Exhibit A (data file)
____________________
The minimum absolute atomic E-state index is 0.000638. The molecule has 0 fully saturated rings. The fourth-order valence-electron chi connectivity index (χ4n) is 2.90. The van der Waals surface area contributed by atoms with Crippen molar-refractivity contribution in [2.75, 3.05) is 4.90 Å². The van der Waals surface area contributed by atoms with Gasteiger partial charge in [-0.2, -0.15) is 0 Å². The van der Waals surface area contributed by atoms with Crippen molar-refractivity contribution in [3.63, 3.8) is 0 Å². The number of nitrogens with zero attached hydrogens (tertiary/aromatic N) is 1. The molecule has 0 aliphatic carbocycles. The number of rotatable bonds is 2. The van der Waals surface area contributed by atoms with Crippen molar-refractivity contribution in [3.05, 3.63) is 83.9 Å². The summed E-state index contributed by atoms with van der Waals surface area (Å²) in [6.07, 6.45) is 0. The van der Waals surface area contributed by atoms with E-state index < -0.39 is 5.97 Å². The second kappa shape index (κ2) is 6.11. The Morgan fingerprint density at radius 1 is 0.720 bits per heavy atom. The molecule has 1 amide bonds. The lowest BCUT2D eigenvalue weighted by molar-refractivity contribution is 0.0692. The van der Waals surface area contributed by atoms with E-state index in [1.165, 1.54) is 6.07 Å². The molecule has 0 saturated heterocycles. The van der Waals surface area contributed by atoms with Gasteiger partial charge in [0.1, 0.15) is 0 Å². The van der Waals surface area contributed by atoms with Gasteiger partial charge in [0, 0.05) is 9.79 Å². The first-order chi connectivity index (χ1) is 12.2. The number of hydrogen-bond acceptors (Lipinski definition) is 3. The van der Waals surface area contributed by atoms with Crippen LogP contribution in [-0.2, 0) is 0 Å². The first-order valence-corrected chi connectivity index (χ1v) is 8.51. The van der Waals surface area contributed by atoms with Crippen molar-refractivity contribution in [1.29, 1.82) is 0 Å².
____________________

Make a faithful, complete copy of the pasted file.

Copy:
The minimum absolute atomic E-state index is 0.000638. The molecule has 0 fully saturated rings. The fourth-order valence-electron chi connectivity index (χ4n) is 2.90. The van der Waals surface area contributed by atoms with Crippen molar-refractivity contribution in [2.75, 3.05) is 4.90 Å². The van der Waals surface area contributed by atoms with Gasteiger partial charge in [-0.2, -0.15) is 0 Å². The van der Waals surface area contributed by atoms with Crippen molar-refractivity contribution in [3.63, 3.8) is 0 Å². The number of nitrogens with zero attached hydrogens (tertiary/aromatic N) is 1. The molecule has 0 aliphatic carbocycles. The number of rotatable bonds is 2. The van der Waals surface area contributed by atoms with Crippen molar-refractivity contribution in [3.05, 3.63) is 83.9 Å². The summed E-state index contributed by atoms with van der Waals surface area (Å²) in [6.07, 6.45) is 0. The van der Waals surface area contributed by atoms with E-state index < -0.39 is 5.97 Å². The second kappa shape index (κ2) is 6.11. The Morgan fingerprint density at radius 1 is 0.720 bits per heavy atom. The molecule has 1 amide bonds. The lowest BCUT2D eigenvalue weighted by molar-refractivity contribution is 0.0692. The van der Waals surface area contributed by atoms with E-state index in [1.165, 1.54) is 6.07 Å². The molecule has 0 saturated heterocycles. The van der Waals surface area contributed by atoms with Gasteiger partial charge in [0.1, 0.15) is 0 Å². The van der Waals surface area contributed by atoms with Gasteiger partial charge in [0, 0.05) is 9.79 Å². The first-order chi connectivity index (χ1) is 12.2. The number of hydrogen-bond acceptors (Lipinski definition) is 3. The van der Waals surface area contributed by atoms with Crippen LogP contribution in [-0.2, 0) is 0 Å². The first-order valence-corrected chi connectivity index (χ1v) is 8.51. The van der Waals surface area contributed by atoms with Crippen molar-refractivity contribution in [1.29, 1.82) is 0 Å².